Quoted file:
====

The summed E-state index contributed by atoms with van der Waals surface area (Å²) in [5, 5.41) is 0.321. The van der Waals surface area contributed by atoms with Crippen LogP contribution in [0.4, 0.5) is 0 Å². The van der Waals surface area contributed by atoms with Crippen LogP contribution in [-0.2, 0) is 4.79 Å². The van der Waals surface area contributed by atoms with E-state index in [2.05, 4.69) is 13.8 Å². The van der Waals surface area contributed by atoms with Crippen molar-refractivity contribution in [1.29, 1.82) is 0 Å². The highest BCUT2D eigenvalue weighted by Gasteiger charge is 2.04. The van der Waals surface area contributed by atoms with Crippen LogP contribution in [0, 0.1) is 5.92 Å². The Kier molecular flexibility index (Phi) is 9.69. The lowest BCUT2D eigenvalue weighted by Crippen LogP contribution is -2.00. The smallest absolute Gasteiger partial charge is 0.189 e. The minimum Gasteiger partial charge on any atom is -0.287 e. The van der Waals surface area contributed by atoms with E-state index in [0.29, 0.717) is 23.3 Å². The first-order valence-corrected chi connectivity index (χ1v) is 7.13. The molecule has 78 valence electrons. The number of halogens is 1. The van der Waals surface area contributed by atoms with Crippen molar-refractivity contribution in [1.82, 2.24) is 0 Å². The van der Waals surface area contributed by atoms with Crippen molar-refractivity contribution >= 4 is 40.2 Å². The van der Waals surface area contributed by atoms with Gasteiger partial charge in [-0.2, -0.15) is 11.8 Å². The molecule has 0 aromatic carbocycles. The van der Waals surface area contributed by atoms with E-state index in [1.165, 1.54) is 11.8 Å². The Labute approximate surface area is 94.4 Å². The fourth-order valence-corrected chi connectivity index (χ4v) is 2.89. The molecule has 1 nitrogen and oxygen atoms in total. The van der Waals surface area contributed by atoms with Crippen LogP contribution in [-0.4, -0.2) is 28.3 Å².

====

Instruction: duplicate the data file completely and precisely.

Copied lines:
The summed E-state index contributed by atoms with van der Waals surface area (Å²) in [5, 5.41) is 0.321. The van der Waals surface area contributed by atoms with Crippen LogP contribution in [0.4, 0.5) is 0 Å². The van der Waals surface area contributed by atoms with Crippen LogP contribution in [-0.2, 0) is 4.79 Å². The van der Waals surface area contributed by atoms with E-state index in [2.05, 4.69) is 13.8 Å². The van der Waals surface area contributed by atoms with Crippen molar-refractivity contribution in [1.29, 1.82) is 0 Å². The highest BCUT2D eigenvalue weighted by Gasteiger charge is 2.04. The van der Waals surface area contributed by atoms with Crippen LogP contribution in [0, 0.1) is 5.92 Å². The Kier molecular flexibility index (Phi) is 9.69. The lowest BCUT2D eigenvalue weighted by Crippen LogP contribution is -2.00. The smallest absolute Gasteiger partial charge is 0.189 e. The minimum Gasteiger partial charge on any atom is -0.287 e. The van der Waals surface area contributed by atoms with E-state index in [0.29, 0.717) is 23.3 Å². The first-order valence-corrected chi connectivity index (χ1v) is 7.13. The molecule has 78 valence electrons. The number of halogens is 1. The van der Waals surface area contributed by atoms with Crippen molar-refractivity contribution in [1.82, 2.24) is 0 Å². The van der Waals surface area contributed by atoms with Crippen molar-refractivity contribution >= 4 is 40.2 Å². The van der Waals surface area contributed by atoms with Gasteiger partial charge in [-0.2, -0.15) is 11.8 Å². The molecule has 0 aromatic carbocycles. The van der Waals surface area contributed by atoms with E-state index in [1.165, 1.54) is 11.8 Å². The Labute approximate surface area is 94.4 Å². The fourth-order valence-corrected chi connectivity index (χ4v) is 2.89. The molecule has 1 nitrogen and oxygen atoms in total. The van der Waals surface area contributed by atoms with Crippen LogP contribution in [-0.4, -0.2) is 28.3 Å².